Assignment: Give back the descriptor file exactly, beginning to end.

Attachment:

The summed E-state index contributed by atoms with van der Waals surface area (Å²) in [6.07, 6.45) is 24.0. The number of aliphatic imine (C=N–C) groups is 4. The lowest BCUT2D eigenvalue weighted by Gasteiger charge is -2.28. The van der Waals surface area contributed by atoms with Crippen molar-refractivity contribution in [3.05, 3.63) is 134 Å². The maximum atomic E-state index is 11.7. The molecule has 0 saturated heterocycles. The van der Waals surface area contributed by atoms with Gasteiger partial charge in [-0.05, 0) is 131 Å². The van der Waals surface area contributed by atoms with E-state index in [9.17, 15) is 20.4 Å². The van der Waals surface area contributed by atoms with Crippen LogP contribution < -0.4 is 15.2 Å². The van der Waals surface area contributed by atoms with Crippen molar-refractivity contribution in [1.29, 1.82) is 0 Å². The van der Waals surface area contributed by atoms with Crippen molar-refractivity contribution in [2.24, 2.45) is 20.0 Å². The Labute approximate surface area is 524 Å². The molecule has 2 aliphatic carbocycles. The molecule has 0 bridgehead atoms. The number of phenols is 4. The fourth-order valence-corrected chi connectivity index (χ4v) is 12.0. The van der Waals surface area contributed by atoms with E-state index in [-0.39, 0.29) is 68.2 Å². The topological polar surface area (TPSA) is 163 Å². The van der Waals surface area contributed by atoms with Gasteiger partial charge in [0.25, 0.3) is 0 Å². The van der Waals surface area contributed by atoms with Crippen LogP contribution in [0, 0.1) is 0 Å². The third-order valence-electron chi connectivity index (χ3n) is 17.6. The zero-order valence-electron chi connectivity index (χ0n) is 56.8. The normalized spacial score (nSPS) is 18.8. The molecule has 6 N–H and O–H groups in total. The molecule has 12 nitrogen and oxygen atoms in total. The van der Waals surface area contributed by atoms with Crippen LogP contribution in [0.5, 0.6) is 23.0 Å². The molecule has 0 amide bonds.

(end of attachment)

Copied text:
The summed E-state index contributed by atoms with van der Waals surface area (Å²) in [6.07, 6.45) is 24.0. The number of aliphatic imine (C=N–C) groups is 4. The lowest BCUT2D eigenvalue weighted by Gasteiger charge is -2.28. The van der Waals surface area contributed by atoms with Crippen molar-refractivity contribution in [3.05, 3.63) is 134 Å². The maximum atomic E-state index is 11.7. The molecule has 0 saturated heterocycles. The van der Waals surface area contributed by atoms with Gasteiger partial charge in [-0.05, 0) is 131 Å². The van der Waals surface area contributed by atoms with E-state index in [9.17, 15) is 20.4 Å². The van der Waals surface area contributed by atoms with Crippen LogP contribution < -0.4 is 15.2 Å². The van der Waals surface area contributed by atoms with Crippen molar-refractivity contribution in [1.29, 1.82) is 0 Å². The van der Waals surface area contributed by atoms with Crippen molar-refractivity contribution in [2.24, 2.45) is 20.0 Å². The Labute approximate surface area is 524 Å². The molecule has 2 aliphatic carbocycles. The molecule has 0 bridgehead atoms. The number of phenols is 4. The fourth-order valence-corrected chi connectivity index (χ4v) is 12.0. The van der Waals surface area contributed by atoms with E-state index in [-0.39, 0.29) is 68.2 Å². The topological polar surface area (TPSA) is 163 Å². The van der Waals surface area contributed by atoms with Gasteiger partial charge in [0.25, 0.3) is 0 Å². The van der Waals surface area contributed by atoms with Crippen LogP contribution in [0, 0.1) is 0 Å². The third-order valence-electron chi connectivity index (χ3n) is 17.6. The zero-order valence-electron chi connectivity index (χ0n) is 56.8. The normalized spacial score (nSPS) is 18.8. The molecule has 6 N–H and O–H groups in total. The molecule has 12 nitrogen and oxygen atoms in total. The van der Waals surface area contributed by atoms with Crippen LogP contribution in [0.5, 0.6) is 23.0 Å². The molecule has 0 amide bonds.